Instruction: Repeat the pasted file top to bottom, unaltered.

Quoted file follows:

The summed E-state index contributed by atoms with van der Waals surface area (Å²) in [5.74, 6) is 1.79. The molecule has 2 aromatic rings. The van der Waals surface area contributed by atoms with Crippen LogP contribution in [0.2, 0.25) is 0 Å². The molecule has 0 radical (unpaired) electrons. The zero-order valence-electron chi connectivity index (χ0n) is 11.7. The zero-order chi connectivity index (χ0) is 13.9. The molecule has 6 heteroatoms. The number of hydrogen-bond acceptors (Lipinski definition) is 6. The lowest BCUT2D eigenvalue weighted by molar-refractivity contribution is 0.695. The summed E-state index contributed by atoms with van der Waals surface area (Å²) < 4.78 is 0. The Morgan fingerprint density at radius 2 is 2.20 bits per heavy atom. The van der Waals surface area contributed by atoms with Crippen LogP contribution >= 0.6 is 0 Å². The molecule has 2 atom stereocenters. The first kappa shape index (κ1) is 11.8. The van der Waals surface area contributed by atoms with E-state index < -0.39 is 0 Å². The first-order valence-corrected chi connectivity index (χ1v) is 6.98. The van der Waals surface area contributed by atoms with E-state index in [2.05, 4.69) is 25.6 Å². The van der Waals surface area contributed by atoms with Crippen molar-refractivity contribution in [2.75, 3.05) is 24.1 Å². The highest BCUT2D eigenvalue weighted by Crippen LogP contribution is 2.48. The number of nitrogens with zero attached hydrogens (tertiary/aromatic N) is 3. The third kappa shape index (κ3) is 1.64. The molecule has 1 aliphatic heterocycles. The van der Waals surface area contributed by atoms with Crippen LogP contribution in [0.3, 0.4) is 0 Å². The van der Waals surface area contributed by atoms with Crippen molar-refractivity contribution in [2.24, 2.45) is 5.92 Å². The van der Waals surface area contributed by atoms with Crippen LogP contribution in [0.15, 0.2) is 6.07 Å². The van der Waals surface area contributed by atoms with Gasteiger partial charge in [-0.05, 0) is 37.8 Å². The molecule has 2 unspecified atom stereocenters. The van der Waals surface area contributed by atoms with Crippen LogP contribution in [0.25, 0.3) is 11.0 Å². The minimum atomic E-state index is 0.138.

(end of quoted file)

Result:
The summed E-state index contributed by atoms with van der Waals surface area (Å²) in [5.74, 6) is 1.79. The molecule has 2 aromatic rings. The van der Waals surface area contributed by atoms with Crippen LogP contribution in [0.2, 0.25) is 0 Å². The molecule has 0 radical (unpaired) electrons. The zero-order valence-electron chi connectivity index (χ0n) is 11.7. The zero-order chi connectivity index (χ0) is 13.9. The molecule has 6 heteroatoms. The number of hydrogen-bond acceptors (Lipinski definition) is 6. The lowest BCUT2D eigenvalue weighted by molar-refractivity contribution is 0.695. The summed E-state index contributed by atoms with van der Waals surface area (Å²) < 4.78 is 0. The Morgan fingerprint density at radius 2 is 2.20 bits per heavy atom. The van der Waals surface area contributed by atoms with Crippen LogP contribution >= 0.6 is 0 Å². The molecule has 2 atom stereocenters. The first kappa shape index (κ1) is 11.8. The van der Waals surface area contributed by atoms with E-state index < -0.39 is 0 Å². The first-order valence-corrected chi connectivity index (χ1v) is 6.98. The van der Waals surface area contributed by atoms with E-state index in [2.05, 4.69) is 25.6 Å². The van der Waals surface area contributed by atoms with Crippen molar-refractivity contribution in [2.75, 3.05) is 24.1 Å². The highest BCUT2D eigenvalue weighted by Crippen LogP contribution is 2.48. The number of nitrogens with zero attached hydrogens (tertiary/aromatic N) is 3. The third kappa shape index (κ3) is 1.64. The molecule has 1 aliphatic heterocycles. The van der Waals surface area contributed by atoms with Crippen LogP contribution in [0.3, 0.4) is 0 Å². The van der Waals surface area contributed by atoms with Crippen molar-refractivity contribution in [2.24, 2.45) is 5.92 Å². The van der Waals surface area contributed by atoms with Crippen LogP contribution in [0.15, 0.2) is 6.07 Å². The van der Waals surface area contributed by atoms with Gasteiger partial charge in [-0.05, 0) is 37.8 Å². The molecule has 2 unspecified atom stereocenters. The van der Waals surface area contributed by atoms with Crippen LogP contribution in [0.25, 0.3) is 11.0 Å². The minimum atomic E-state index is 0.138.